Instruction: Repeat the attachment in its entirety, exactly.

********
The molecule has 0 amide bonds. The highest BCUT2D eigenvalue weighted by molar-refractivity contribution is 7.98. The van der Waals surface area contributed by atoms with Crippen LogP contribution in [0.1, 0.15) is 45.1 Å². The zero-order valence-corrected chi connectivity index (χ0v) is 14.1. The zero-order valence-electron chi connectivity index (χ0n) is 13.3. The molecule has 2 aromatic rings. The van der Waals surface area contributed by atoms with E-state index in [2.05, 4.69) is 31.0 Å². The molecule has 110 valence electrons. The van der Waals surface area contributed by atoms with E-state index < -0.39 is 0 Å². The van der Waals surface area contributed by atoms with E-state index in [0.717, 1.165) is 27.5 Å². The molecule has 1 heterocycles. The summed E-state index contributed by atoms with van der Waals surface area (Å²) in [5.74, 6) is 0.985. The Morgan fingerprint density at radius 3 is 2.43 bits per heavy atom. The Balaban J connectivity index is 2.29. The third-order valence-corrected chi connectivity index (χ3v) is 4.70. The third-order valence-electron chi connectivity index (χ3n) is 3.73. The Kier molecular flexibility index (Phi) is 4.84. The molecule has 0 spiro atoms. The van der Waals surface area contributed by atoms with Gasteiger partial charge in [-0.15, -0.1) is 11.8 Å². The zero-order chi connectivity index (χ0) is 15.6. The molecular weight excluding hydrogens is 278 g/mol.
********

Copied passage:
The molecule has 0 amide bonds. The highest BCUT2D eigenvalue weighted by molar-refractivity contribution is 7.98. The van der Waals surface area contributed by atoms with Crippen LogP contribution in [0.1, 0.15) is 45.1 Å². The zero-order valence-corrected chi connectivity index (χ0v) is 14.1. The zero-order valence-electron chi connectivity index (χ0n) is 13.3. The molecule has 2 aromatic rings. The van der Waals surface area contributed by atoms with E-state index in [2.05, 4.69) is 31.0 Å². The molecule has 110 valence electrons. The van der Waals surface area contributed by atoms with E-state index < -0.39 is 0 Å². The van der Waals surface area contributed by atoms with E-state index in [0.717, 1.165) is 27.5 Å². The molecule has 1 heterocycles. The summed E-state index contributed by atoms with van der Waals surface area (Å²) in [5.74, 6) is 0.985. The Morgan fingerprint density at radius 3 is 2.43 bits per heavy atom. The Balaban J connectivity index is 2.29. The third-order valence-corrected chi connectivity index (χ3v) is 4.70. The third-order valence-electron chi connectivity index (χ3n) is 3.73. The Kier molecular flexibility index (Phi) is 4.84. The molecule has 0 spiro atoms. The van der Waals surface area contributed by atoms with Gasteiger partial charge in [-0.15, -0.1) is 11.8 Å². The zero-order chi connectivity index (χ0) is 15.6. The molecular weight excluding hydrogens is 278 g/mol.